In referencing Reagan, include tax increases


Let's grant the point made by Pete Hegseth in his Oct. 20 commentary ("Did Obama really inherit an economy beyond repair?"): If President Obama had better emulated the policies of President Reagan during their respective first terms in office, the current economy would be in much better shape.

But for partisan reasons during this election season, Hegseth conveniently omits all the tax hikes agreed to by Reagan from 1981 to 84, including the Equity and Fiscal Responsibility Act of 1982 (called by one conservative columnist in the National Review "the largest peacetime tax increase in American history"), the Highway Revenue Act of 1982, the Social Security Amendments of 1983 and the Deficit Reduction Act of 1984.

By contrast, President Obama extended the "Bush" tax cuts and devoted a third of the stimulus -- hundreds of billions of dollars -- to more tax cuts. Given the comparative economic data Hegseth presents for the first terms of Reagan and Obama, the lesson would seem to be that a more balanced approach that included more tax revenues would have helped the economy over these past four years.


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Hegseth ignored two great handicaps that Obama has had to deal with throughout his term and that Reagan did not.

From the first day of his presidency, Obama has been dogged by passionate racism, although that issue has seldom, if ever, been publicly addressed.

Furthermore, he has been opposed in Congress by Republican adherents who have all pledged their fealty to Grover Norquist, not a member of Congress, and under his control have ignored the president's proposals for action in the House, and have filibustered in the Senate, so that Obama cannot claim any political achievement.


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Don't forget about the Supreme Court


Fortunately, the election is almost here. Here's something to consider before you vote. More important than which candidate wins the election is which party controls the White House. The next president will appoint at least one and probably two and maybe even three new justices to the U.S. Supreme Court. Imagine the impact of that to our society. Gay rights? Gun rights? Immigration reform? Voter ID? Abortion rights? Legalized drugs? All of these are likely to come up before the Supreme Court over the next four years. And remember that the only wasted vote is the vote not cast.


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Star Tribune weighs in, to left and/or on point


I categorically disagree with the Star Tribune's Oct. 22 editorial about same-sex marriage. As with so many of the paper's editorial positions, which are far left of mine and those of many friends, we only subscribe to the Star Tribune to be informed of the far-left positions with which we are vitally concerned.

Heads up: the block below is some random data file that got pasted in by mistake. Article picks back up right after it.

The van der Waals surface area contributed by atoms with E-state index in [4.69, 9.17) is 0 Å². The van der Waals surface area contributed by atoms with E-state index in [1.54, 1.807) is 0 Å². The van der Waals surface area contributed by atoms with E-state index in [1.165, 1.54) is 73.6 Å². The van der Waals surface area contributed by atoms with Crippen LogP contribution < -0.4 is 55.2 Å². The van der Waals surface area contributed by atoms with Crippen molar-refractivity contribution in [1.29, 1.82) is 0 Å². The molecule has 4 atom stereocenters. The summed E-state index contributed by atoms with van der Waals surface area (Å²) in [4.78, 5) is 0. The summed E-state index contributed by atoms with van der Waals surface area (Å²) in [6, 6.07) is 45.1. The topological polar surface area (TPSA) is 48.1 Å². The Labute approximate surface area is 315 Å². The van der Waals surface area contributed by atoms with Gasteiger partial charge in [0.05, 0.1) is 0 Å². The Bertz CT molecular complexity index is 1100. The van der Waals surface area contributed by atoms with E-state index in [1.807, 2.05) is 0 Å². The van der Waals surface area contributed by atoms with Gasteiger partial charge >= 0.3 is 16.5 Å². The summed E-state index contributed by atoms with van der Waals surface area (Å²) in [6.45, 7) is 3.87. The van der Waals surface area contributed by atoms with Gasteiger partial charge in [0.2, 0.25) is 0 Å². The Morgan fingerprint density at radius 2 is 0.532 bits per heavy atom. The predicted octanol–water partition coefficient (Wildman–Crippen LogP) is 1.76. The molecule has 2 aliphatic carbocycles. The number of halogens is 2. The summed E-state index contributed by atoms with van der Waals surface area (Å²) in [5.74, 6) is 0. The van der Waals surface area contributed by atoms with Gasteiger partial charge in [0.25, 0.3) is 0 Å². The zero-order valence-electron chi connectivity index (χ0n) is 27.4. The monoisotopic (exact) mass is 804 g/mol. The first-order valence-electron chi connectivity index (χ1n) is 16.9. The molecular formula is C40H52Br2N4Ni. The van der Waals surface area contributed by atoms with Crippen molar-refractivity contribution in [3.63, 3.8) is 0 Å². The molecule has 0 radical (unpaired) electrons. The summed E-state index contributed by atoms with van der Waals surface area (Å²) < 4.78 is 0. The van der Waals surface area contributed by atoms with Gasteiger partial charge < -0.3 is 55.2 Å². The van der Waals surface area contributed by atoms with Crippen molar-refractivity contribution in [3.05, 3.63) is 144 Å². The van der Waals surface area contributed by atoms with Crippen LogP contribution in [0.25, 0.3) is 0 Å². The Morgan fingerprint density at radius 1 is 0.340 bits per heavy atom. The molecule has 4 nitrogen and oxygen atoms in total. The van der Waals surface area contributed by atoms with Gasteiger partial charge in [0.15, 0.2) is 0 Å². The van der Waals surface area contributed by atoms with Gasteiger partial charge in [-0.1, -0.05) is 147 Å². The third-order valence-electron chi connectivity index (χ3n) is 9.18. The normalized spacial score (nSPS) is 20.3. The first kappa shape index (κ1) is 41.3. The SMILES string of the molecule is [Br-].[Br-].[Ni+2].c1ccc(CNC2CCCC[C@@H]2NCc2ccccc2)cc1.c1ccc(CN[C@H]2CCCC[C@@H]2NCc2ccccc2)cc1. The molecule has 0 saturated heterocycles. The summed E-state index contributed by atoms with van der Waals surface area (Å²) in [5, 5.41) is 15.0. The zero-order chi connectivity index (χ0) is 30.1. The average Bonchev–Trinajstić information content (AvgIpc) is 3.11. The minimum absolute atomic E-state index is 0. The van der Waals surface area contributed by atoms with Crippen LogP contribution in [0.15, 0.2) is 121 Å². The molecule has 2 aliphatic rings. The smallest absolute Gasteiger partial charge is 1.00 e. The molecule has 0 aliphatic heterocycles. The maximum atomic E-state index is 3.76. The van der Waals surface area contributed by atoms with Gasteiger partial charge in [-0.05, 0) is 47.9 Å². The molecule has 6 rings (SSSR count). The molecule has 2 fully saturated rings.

I am not a Catholic but, strangely, support the church's position on the Minnesota constitutional amendment to ban gay marriage. The Editorial Board's rationale for defeating the amendment seems to bear on the fact that we already have a law in statute prohibiting gay marriage. With our national liberal courts legislating from the bench, I have no faith that at some point this statute will not be overturned in Minnesota. Thus we need this constitutional law banning gay marriage to be passed in Minnesota, as it has been in 30 other states.


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The editorial arguing for a "no" vote on limiting rights to marry addressed all the pertinent points with clear logic. It's a no-brainer of a vote, which is the problem. If polls are to be believed, it seems that far too many are willing to cast an unthinking vote for an ill-conceived amendment proposition.

Even if there were no other pressing issues of the day, the focus on a constitutional definition of marriage is not relevant. This issue was a strategic invention of the radical right and heralded with a battle cry for fundamentalists who are blind to the larger perspective of the common good. I look forward to a time when we can focus on matters falling within the proper role of government.


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The Star Tribune correctly points out that for young people gay rights is a nonissue, and that in the future, when they are the majority, legislation banning gay rights will be an anachronism.

So, why not just say that human rights should not be subject to a popular vote in the first place?

Women gained the right to vote by constitutionally established processes, and not by a popular vote. The Bill of Rights, freedom of speech, was not subject to popular vote. And, of course, all human rights, including marriage, should never be subject to a popular opinion that can be manipulated by media.


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Today's leaders should see him as a model


In a time when the American public accepts actors as plausible political figures and morally vacuous businessmen as viable political candidates, it is well to note the passing of a real war hero: George McGovern, who flew bombers in World War II -- an honest and strong and considerate man.


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Sen. McGovern was one of the best champions for ending hunger in our lifetimes. One of his biggest accomplishments was recruiting Sen. Bob Dole and other partners, recognizing that hunger is not (and should never be) a partisan issue.

By urging Congress to create a circle of protection around domestic nutrition programs, foreign assistance antipoverty programs, and food aid programs, we're continuing his legacy and preventing his work from being undone.


The writers organize and coordinate for the organization Bread for the World.